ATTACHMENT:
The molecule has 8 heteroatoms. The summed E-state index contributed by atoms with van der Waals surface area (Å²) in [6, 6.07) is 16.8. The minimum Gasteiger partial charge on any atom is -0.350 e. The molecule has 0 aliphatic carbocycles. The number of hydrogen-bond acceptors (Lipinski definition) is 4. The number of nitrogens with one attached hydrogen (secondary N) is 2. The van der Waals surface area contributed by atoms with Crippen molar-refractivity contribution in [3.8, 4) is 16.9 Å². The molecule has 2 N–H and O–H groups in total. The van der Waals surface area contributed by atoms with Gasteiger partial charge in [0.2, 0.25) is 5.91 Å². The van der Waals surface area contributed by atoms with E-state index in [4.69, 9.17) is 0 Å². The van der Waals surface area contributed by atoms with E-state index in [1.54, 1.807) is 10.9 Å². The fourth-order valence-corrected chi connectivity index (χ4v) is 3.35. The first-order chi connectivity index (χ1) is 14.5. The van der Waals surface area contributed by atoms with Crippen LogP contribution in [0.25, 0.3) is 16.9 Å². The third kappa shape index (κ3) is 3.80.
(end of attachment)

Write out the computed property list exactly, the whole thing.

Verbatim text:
The molecule has 8 heteroatoms. The summed E-state index contributed by atoms with van der Waals surface area (Å²) in [6, 6.07) is 16.8. The minimum Gasteiger partial charge on any atom is -0.350 e. The molecule has 0 aliphatic carbocycles. The number of hydrogen-bond acceptors (Lipinski definition) is 4. The number of nitrogens with one attached hydrogen (secondary N) is 2. The van der Waals surface area contributed by atoms with Crippen molar-refractivity contribution in [3.8, 4) is 16.9 Å². The molecule has 2 N–H and O–H groups in total. The van der Waals surface area contributed by atoms with Gasteiger partial charge in [0.2, 0.25) is 5.91 Å². The van der Waals surface area contributed by atoms with E-state index in [4.69, 9.17) is 0 Å². The van der Waals surface area contributed by atoms with E-state index in [1.54, 1.807) is 10.9 Å². The fourth-order valence-corrected chi connectivity index (χ4v) is 3.35. The first-order chi connectivity index (χ1) is 14.5. The van der Waals surface area contributed by atoms with Crippen LogP contribution in [0.25, 0.3) is 16.9 Å². The third kappa shape index (κ3) is 3.80.